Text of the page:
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I have read with interest several threads about supercharging as it's something I want to do to my 4.6 110 but I don't know much about superchargers.

Quite a few of the local "petrol heads" are driving modified Jap saloons with insanely huge turbos, even though these all seem to have variable boost they all have waste gates.

My L322 is supercharged but it certainly doesn't have anything like a waste gate so what is governing the air pressure?

Is it just a case of selecting the correct supercharger pulley size so it can't exceed the desired boost pressure at maximum RPM?

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That's exactly how it's done, vary the size of the pulley to limit boost.

The dump valves are only put in place to prevent damage to the throttle assembly if the supercharger is fitted upstream.

If you rearrange the inlet system so the throttle is fitted before the supercharger this isn't required.

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This was prior to the finished result in my set up.

I used an adapted Ford Lightning inlet jointed to a Range Rover throttle body, it gave me the perfect throttle sensor, size and shape for my snorkel arrangement, my kickdown / accelerator cable was kept simple and standard'ish, removed the need for a dump valve and finally kept it simple for stupid.

Big bonus - sounds awesome.....

post-1382-0-03889100-1426405768_thumb.jpg

post-1382-0-91775500-1426405853_thumb.jpg

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Well noted Mr Conway, buts that is the normal way that I see it, and why are you up so early????

Sorry folks for some reason - probably because I'm dim, I have manage to post the same'ish photo upside down twice.

Also for the more astute amongst you may notice that the belt is bypassing the charger pulley, this was because the coupling adaptor was rattling its head off and I used it to do a competition the next day, so decided to do it with charger in place but just revolving itself in the airstream. I was just trying to show the rear throttle body was that I have used.

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It is still recommended to use a bypass valve to provide some cruise efficiency (fuel + cost) savings when you don't need the boost.

A bypass valve is not the same as a dump valve, it is basically a butterfly valve run in parallel across the supercharger, and has a pneumatic vacuum actuator on it, so that when the engine is cruising, and there is vacuum behind the throttle valve, the vacuum developed partially opens the bypass butterfly valve and reduces the boos pressure across the supercharger. As you open the throttle, the vaccume reduces and the bypass butterfly valve closes and the supercharger boost pressure increases.

I don't know how much you know about superchargers, and I've probably listed this before, but there is an old spreadsheet that was developed by Sprintex Australia that had a whole load of manufacturers at the time (early 2000's ) listed with alternative superchargers that allowed you to play around with the figures a bit, note it's not 100% correct as there is no density correction (as when you compress air it increases it's temperature so becomes less dense), and there is no allowance for supercharger efficiency / rotor efficiency but it will give you a start on supercharger selection (note if you get the new version of the sprintex site, they wisely got rid of their competitors products.... given everyone was just selecting other products with it).

http://tomasz.data2net.org/Blower_Calculator.xls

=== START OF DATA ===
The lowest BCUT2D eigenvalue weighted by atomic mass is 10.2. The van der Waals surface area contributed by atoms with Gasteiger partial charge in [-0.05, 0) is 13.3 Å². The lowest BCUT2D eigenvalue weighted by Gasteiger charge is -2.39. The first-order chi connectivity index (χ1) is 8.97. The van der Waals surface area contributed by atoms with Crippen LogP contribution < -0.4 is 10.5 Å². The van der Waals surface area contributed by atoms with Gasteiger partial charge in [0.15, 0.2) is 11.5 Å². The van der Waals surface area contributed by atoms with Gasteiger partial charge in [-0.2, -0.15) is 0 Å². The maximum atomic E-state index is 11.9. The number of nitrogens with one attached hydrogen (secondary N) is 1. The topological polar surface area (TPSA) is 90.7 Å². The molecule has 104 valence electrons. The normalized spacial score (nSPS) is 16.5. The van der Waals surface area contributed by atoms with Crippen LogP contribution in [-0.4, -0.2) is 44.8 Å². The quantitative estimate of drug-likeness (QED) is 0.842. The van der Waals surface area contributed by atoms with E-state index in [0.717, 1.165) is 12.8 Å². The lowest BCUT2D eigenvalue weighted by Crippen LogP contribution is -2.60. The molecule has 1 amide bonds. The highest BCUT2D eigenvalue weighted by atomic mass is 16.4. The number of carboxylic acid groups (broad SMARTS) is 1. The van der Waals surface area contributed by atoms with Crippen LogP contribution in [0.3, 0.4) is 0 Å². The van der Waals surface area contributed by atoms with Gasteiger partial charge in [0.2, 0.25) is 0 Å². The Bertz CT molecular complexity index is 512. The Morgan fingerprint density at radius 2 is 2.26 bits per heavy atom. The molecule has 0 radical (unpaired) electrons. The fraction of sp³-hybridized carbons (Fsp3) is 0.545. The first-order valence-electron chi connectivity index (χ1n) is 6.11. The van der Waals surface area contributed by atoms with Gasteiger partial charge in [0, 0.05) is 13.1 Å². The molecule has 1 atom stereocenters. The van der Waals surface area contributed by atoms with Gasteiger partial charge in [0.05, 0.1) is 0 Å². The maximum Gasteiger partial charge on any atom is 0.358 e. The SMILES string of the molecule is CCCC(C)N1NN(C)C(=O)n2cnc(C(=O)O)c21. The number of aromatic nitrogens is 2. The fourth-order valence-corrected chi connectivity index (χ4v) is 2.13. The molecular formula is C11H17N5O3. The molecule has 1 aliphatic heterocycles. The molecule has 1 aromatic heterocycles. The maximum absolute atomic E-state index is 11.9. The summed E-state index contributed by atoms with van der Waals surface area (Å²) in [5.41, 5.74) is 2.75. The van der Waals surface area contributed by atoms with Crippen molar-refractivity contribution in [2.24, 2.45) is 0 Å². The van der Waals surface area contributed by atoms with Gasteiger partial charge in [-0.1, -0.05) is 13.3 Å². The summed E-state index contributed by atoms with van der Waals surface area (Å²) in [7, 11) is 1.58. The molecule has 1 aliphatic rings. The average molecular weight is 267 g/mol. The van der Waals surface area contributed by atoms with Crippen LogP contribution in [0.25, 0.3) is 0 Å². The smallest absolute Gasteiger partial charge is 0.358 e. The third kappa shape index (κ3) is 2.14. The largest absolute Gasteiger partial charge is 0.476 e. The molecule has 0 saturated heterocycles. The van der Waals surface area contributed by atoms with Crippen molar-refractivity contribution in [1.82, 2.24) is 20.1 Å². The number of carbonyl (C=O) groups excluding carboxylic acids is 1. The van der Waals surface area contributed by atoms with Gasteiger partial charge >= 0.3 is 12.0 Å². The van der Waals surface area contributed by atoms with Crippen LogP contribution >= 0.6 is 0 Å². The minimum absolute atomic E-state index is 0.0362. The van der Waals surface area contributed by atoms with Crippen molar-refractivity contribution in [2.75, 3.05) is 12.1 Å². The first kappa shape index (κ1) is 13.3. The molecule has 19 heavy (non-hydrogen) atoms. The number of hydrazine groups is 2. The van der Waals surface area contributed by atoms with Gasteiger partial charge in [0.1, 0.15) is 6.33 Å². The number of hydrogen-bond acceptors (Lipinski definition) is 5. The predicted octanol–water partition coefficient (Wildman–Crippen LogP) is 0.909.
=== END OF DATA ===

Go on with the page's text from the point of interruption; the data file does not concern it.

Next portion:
The thing that governs / limits supercharger selection is a combination of maximum intended engine RPM not exceeding the superchargers boost at it's rated maximum RPM.

Edit (try to add a bit more info when I get the chance [life, kids, wife etc]):

There are 3 basic designs / types of supercharger:

Lysholm, (twin screw) positive displacement supercharger, it is the most efficient (i.e has the least leakage, plus lowest temperature gain) the list of manufacturers include: sprintex, whipple, and opcon as far as I am aware (Magnacharger is another one, although I thought that they were whipple SC's rebadged..... happy to be corrected) not EATON! (I'll come to that later on below). These are the least common design as the rotors are very complex to machine, the original Sprintex (made by DPR of Yeovil [Dennis Prindle Racing of drag fame]) used an older rotor pattern that may have been one the edge of copyright. Anyone producing a lysholm supercharger needs to pay a licencing fee to the patent holder I believe, hence the cost premium plus to some extent. I found a piece of software that was developed by a university a while ago (cambridge may have been) that would design the rotors for you to your parameters and was very interesting especially as it could do 5-lobe design.

Then there is the traditional dragster + run of the mill (most common) type which is the Roots blower, think "fan" running at high speed, with close tolerances to the walls to limit leakage.... list of manufacturers include roots, eaton, and quite a few others.

Then there is the centrifugal supercharger, think turbocharger but belt driven at high speed, manufacturers include procharger and paxton as well as a few others.

For me lysholm design every time.

Note: there is a "newer" design of the eaton (roots type) called the TVS, which is still a roots type and despite first looks that it's a positive displacement type (lysholm) it's actually got twisted rotors by quite a high degree of twist, these are interesting as they have improved the efficiency of the simple roots design by quite a bit and are now found on most run of the mill newer cars with a factory fitted supercharger .... including the L322, and LS engined corvette (LS9), ford mustang etc and a lot of other engines. the efficiency is very close to the lysholm and for the most part probably not a lot in it plus it's available in a good range of sizes